Totally Agree.

My first job was in Boston, working in the Filene's Department Store Advertising Department. I "won" a party at a Sports Bar down the street from work one day in one of those promotions they do to get people in the bar on off nights. I think it was free apps and some drink specials. So I invited the entire Department to come.

I was surprised when almost everyone showed up. And it was a very, very diverse crowd. But by the end of the evening, everyone had a nice buzz going and there was a big crowd around the Basketball game with everyone participating. Peeling them back is the fun.

It was amazing to see how much better we all got along the rest of that summer and on. I left about 6 months later, but I did the same thing with my new company in Atlanta.

Sometimes the only way to connect with people you work with is to have a few cold ones and let your guard down. I'm a believer.

And it's also not important that everyone drinks. There were some there who didn't, but that didn't mean they couldn't enjoy the fun. The idea is getting out of your normal roles, and realizing that we all have many layers to ourselves.

fugowitribe
02-05-2010, 12:55 AM
Not everyone drinks. Some will leave anyway. I don't think alcohol in the locker room can be positive.

I'm not saying get hammered and drive home, or make this a regular Brew-Ha-Ha. All I am saying is that it can be used as a good thing from time to time. Everyday these guys work together, day in and day out they put their jobs first and try to help one another win ballgames. If they decide to have a drink together, then that is a good thing. Team chemistry is often lost in today's society of $30 million dollar contracts. A cold one allows a young guy like Jay Bruce to sit down and shoot the breeze with a guy like Aaron Harang, without having to leave the confines of their work. I don't want it to seem like I support a drunk fest of a locker room, but I do want to see a locker room full of guys who know each other inside and out. That is a contribution to what we all want to see, and that is a winner in Cincinnati.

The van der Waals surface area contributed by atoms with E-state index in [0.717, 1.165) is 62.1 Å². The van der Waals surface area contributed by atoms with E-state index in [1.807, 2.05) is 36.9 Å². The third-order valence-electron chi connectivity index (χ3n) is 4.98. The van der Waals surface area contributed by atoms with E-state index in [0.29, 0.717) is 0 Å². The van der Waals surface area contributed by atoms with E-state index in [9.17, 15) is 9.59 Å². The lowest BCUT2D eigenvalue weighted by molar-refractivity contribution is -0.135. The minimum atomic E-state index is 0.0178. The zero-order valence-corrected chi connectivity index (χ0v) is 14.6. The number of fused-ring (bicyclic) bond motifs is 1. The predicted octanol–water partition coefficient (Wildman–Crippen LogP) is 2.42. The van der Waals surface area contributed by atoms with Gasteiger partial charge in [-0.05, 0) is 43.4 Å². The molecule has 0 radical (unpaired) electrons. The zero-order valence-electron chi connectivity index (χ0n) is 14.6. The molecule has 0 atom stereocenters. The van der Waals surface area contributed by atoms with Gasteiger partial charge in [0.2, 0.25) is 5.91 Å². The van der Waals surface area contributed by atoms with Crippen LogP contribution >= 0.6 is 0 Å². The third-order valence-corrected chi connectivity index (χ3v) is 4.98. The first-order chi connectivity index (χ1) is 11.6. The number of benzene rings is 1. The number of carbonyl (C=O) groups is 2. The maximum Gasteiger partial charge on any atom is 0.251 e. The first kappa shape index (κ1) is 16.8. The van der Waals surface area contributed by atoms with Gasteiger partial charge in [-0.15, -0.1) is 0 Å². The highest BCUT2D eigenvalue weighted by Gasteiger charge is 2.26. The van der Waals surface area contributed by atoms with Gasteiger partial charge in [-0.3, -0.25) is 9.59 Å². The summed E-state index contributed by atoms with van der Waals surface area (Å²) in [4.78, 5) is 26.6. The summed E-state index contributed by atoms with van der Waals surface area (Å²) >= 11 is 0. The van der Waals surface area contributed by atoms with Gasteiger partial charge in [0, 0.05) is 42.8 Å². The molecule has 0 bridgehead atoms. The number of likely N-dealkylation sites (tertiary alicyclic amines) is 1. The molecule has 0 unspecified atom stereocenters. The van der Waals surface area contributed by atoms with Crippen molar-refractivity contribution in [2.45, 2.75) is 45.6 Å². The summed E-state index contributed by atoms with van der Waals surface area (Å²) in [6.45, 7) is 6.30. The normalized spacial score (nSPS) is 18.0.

Mr Larkin
02-05-2010, 10:23 AM
I'm not saying get hammered and drive home, or make this a regular Brew-Ha-Ha. All I am saying is that it can be used as a good thing from time to time. Everyday these guys work together, day in and day out they put their jobs first and try to help one another win ballgames. If they decide to have a drink together, then that is a good thing. Team chemistry is often lost in today's society of $30 million dollar contracts. A cold one allows a young guy like Jay Bruce to sit down and shoot the breeze with a guy like Aaron Harang, without having to leave the confines of their work. I don't want it to seem like I support a drunk fest of a locker room, but I do want to see a locker room full of guys who know each other inside and out. That is a contribution to what we all want to see, and that is a winner in Cincinnati.

I think this can be done without alcohol and if it is going to be sharing a drink it could be outside the clubhouse.

bounty37h
02-05-2010, 10:44 AM
^that encourages going to a bar where there are a ton more outside influences that can lead to trouble-girls, guys jealous over girls, guys who want to test themselves against pro athletes, etc. Not to mention a bar/club is centered around drinking, in your face more, which could lead to drinking more then one or few with the fella's and getting smashed.

fugowitribe
02-05-2010, 11:21 AM
I think this can be done without alcohol and if it is going to be sharing a drink it could be outside the clubhouse.